This may entail mandatory conscription or national service for NATO member states. It will certainly entail NATO member states increasing the current commitment to spend 2% of GDP on their armed forces. That may have to increase by 50% or even more. Investment in production and research of military equipment on land, sea and in the air will all be essential. In the West we have been lax over the past 20 years in investing in the research and development necessary to conduct symmetric ground wars which is what the current Russian threat to Europe entails. We have been investing in technology and personnel appropriate to the asymmetric warfare in which we immersed ourselves in the past twenty years, such as the extended conflicts in Iraq, Afghanistan and Syria. We developed counter-insurgency (COIN) strategies to maintain control of countries or regions whose official governments we supported and that were riven with complex ethno-nationalist rivalries that resulted in significant armed resistance to official regimes. All this expertise and investment, that favoured smaller groups of highly-trained soldiers with specialist equipment to outgun ragtag militias and other ill-trained groups, turns out to be of little use in the contemporary conflict with Russia that is an old-fashioned ground war in which strength lies in numbers and supply chains rather than sophisticated equipment. A great deal of it is economics; an Iranian Shaheed combat drone, essentially a high explosive warhead with wings and a small engine guided by a joystick and using mobile ‘phone masts for navigation over ranges of hundreds of kilometres, costs US$20,000 yet using conventional contemporary air defence systems to shoot one down may cost hundreds of thousands of US dollars. Russia in her contemporary military philosophy understands this type of calculus and so does Ukraine which is why her armed forces and now engaged in the process of shooting down Shaheed drones with General Purpose Machine Guns strapped to the back of pick-up trucks, aided by gigantic halogen lamps shone into the sky in a style reminiscent of World War II movies. The West has not caught up with styles in modern symmetric warfare which is distinctly regressive in technological terms.
Hence NATO member states, and the West more generally, need to downgrade their focus upon sophisticated high-tech equipment that costs huge amounts to produce even on top of the phenomenal research and development costs. The war in Ukraine is not an air war by reason of technological advances in hypersonic ballistic missile technology that mean that even the world’s best combat aircraft can be casually shot out of the skies by Russian surface-to-air missiles that, travelling up to Mach 14, trivially outpace the world’s fastest combat fighters. Hence development of the mind-bogglingly expensive F-35 fighter with the benefit of hindsight suddenly seems rather irrelevant for the purposes of the symmetric warfare with which we are now engaged in our struggle with the Russian Federation over the European continental landmass. Instead what we need is a massive army at the ready and on each and every border of Russia, including in Ukrainian theatre, together with land-based armour and equipment, and in particular our tanks that are superior but produced in vastly greater numbers than they are now; hugely improved logistical capacity; enormous increments in the numbers of missiles that are located in Eastern Europe so as to deter further Russian aggression; substantial increase in the sophistication and solidity of the front line between the two sides within Ukraine; and placing similar ground-based blockades to Russian military advancement along Russia’s other borders with European countries. In short we need a new Iron Curtain to prevent Russian invasion and further occupation of Europe at every turn, and we need a comprehensive new regime of logistics, military personnel recruitment and production facilities in order to achieve this. The entirety of this structure needs to be fortified with reinforced naval capacity, an area in which Russia is notoriously weak. A strong NATO-led naval presence can be used to surround an encircle Russia and to leave her increasingly isolated internationally, as we sanctions and blockade her ports.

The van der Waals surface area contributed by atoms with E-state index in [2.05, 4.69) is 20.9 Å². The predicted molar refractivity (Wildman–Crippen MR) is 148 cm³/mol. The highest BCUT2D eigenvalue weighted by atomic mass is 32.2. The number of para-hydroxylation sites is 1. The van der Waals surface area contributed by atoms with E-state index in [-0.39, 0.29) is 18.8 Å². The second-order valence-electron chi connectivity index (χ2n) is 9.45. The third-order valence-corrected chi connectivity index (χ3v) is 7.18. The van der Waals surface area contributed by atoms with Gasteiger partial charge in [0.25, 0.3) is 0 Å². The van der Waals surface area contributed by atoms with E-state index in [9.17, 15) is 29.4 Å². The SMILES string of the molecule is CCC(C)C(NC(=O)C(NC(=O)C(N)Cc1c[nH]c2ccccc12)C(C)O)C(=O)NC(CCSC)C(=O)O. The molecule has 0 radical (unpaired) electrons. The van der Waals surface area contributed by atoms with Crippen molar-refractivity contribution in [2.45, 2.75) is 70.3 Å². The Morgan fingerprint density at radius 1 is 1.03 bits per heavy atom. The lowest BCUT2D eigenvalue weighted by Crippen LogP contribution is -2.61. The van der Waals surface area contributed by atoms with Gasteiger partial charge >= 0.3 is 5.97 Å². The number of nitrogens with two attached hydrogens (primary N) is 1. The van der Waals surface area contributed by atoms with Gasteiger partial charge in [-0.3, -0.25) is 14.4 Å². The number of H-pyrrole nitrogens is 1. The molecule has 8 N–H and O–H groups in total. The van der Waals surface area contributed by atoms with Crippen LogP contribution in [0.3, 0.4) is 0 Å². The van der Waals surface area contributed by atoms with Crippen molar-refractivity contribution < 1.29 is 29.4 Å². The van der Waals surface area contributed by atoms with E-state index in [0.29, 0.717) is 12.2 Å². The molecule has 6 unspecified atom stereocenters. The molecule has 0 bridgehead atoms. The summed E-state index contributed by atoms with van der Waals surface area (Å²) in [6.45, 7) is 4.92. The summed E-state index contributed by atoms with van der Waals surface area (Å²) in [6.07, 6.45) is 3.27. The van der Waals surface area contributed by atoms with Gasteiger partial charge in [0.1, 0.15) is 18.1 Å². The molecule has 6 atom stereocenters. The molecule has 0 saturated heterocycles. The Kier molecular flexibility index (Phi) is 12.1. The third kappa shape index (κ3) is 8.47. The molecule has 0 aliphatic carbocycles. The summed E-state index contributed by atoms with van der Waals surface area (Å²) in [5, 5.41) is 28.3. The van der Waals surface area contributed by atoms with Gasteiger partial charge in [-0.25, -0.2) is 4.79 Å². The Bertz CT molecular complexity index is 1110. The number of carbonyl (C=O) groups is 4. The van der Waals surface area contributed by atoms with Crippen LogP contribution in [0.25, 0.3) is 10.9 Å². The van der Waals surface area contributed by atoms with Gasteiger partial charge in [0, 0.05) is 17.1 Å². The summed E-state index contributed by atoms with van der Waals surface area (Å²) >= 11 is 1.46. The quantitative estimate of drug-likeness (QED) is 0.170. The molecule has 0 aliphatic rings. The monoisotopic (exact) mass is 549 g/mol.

The only way to bring the Russian invasion of Ukraine and her ongoing publicly stated threat to invade the remainder of Europe from Poland to Lisbon is to bring her to her knees economically and that will require naval blockades at every opportunity. We also need to start catching up with Russia immediately in her transformation of her entire administrative structure to direct a contemporary war economy. In short, we need to do the same so that NATO member states are in a position effectively to deter further Russian military advances. We are behind Russia whose armed forces are increasingly effective due to their combat experience in symmetrical warfare, something NATO troops are lacking. We need to start catching up now and this will have profound consequences for all of our societies in the West as we reintroduce national service obligations and government starts investing ever more heavily in military production and logistics. We have no choice but to do this because the foreign policy logic of the Russian Federation - and this is why a powerful Russia is so dangerous - is simply to keep pushing and taking ever more territory, regardless of international law, lives lost or anything else - until she meets overwhelming resistance and the threat of total destruction. By reason of this nihilistic aggression that has always existed in Russian foreign policy we are once again engaged in a second Cold War and we must use all our means to undermine Russia’s self-perceived military superiority by building up our own military might to rival and exceed that of Russia’s. In short, Europe will once again become an armed camp.